An older but still-helpful exposition is C. Dyke, The Evolutionary Dynamics of Complex Systems: A Study in Biosocial Complexity which has some really smashing explanations of the value of non-linear thermodynamics and chaos theory for social analysis. (Btw C. Dyke is my dad, not me.)

    In a philosophy of explanation vein, I’ve seen nothing better on discontinuities of scale and the explanatory confusions that result than Alan Garfinkel, Forms of Explanation: Rethinking the Questions in Social Theory, which despite the tame title is a blockbuster.

  3. Re: “Indeed, it seems that the way the term is used by human geographers often suffers from assuming that scale is an ontological category. Rex is more interested in looking at ‘the imputation of agency to collective subjects versus individual ones.'”

    Regarding scale-making as a discursive project, then, one might want to look at work in the whole ‘politics of scale’ tradition by Hilda Kurtz. She has a contribution in the Herod and Wright volume I mentioned earlier, and also this:

  4. No one has mentioned it yet, but I thought that Chris Kelty’s paper on scale, delivered at the AAA meetings in San Jose as part of the panel that Kim Christen organized to discuss Friction, was outstanding.

  5. What about all the “old” anthropology that uses scale to refer to aspects of social and cultural organisation? See Roy C Dudgeon Appropriate Cultural Scale Theory: An Introduction for a clear concise statement. (google it)

    This way of using scale gives the concept force and substance- in that societies of the same scale are organised similarly. The approach is used in Bodley’s text Cultural Anthropology, with a slew of great diagrams etc. I can’t really understand the sense in which scale is being used in this thread. Anyone care to enlighten me in the context of the more venerable anthropological take on scale?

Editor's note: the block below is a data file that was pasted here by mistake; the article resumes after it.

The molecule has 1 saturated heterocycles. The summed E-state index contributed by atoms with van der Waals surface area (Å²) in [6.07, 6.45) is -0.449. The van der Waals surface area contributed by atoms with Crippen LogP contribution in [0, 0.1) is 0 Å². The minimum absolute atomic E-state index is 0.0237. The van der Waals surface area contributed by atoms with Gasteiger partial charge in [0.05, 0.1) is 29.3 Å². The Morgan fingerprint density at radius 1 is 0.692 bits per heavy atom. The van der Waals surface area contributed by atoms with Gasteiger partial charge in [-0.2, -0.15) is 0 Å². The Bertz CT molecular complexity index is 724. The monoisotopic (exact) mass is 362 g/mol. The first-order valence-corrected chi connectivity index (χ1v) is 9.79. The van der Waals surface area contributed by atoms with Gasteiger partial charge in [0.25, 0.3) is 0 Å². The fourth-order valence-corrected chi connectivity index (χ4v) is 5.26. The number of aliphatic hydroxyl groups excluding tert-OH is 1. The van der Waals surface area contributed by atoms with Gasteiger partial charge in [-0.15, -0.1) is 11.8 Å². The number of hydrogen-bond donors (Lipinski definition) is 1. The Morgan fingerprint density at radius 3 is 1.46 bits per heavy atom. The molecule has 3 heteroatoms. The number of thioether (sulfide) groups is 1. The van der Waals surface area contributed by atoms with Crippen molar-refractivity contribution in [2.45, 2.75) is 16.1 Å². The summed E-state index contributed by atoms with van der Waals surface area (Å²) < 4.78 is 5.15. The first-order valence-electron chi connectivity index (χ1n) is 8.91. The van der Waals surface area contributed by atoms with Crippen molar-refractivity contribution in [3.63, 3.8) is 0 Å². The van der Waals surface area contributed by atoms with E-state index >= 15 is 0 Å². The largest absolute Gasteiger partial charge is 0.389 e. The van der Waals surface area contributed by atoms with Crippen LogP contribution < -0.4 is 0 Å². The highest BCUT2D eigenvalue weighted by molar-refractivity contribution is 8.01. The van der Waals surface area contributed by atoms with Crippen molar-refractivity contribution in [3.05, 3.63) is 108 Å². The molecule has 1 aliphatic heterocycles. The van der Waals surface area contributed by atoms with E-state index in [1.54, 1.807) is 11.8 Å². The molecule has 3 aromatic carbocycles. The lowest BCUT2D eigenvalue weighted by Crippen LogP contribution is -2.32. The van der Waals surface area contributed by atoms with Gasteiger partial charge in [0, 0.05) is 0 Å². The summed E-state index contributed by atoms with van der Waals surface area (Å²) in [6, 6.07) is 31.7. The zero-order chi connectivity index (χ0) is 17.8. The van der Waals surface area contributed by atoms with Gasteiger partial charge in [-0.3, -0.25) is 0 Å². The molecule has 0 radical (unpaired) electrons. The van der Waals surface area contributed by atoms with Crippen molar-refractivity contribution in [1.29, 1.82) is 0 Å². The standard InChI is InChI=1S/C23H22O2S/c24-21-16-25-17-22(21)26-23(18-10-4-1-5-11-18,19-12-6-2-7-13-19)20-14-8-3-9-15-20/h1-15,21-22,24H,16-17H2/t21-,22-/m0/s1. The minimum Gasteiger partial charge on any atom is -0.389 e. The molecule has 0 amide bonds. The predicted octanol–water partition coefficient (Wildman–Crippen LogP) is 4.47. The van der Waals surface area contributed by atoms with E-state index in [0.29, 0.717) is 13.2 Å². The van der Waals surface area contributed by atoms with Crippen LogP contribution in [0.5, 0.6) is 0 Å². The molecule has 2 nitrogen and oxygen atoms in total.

6. Agree with you that scale suffers from being treated as an ontological category in human geography. However recent approaches, such as the Hilda Kurtz piece mentioned above, are moving beyond this and starting to treat scale as a category of practice. You might be interested (beware—shameless self-promotion by a lowly graduate student!) in a recent article I wrote arguing for a shift toward the latter conceptualization of scale: Moore, A. (2008). “Rethinking scale as a geographical category: from analysis to practice” Progress in Human Geography 32(2), 203-225

  7. Add another fieldnote. A link to the following popped up above my Gmail today.


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  8. I think Hal is referring to the Helium article. I don’t see anything in the Dudgeon article which isn’t directly addressed by Tsing, Brenner, Marston, Moore, etc. All of which are fairly harsh in their criticisms of the essentialist notions of scale represented in that article.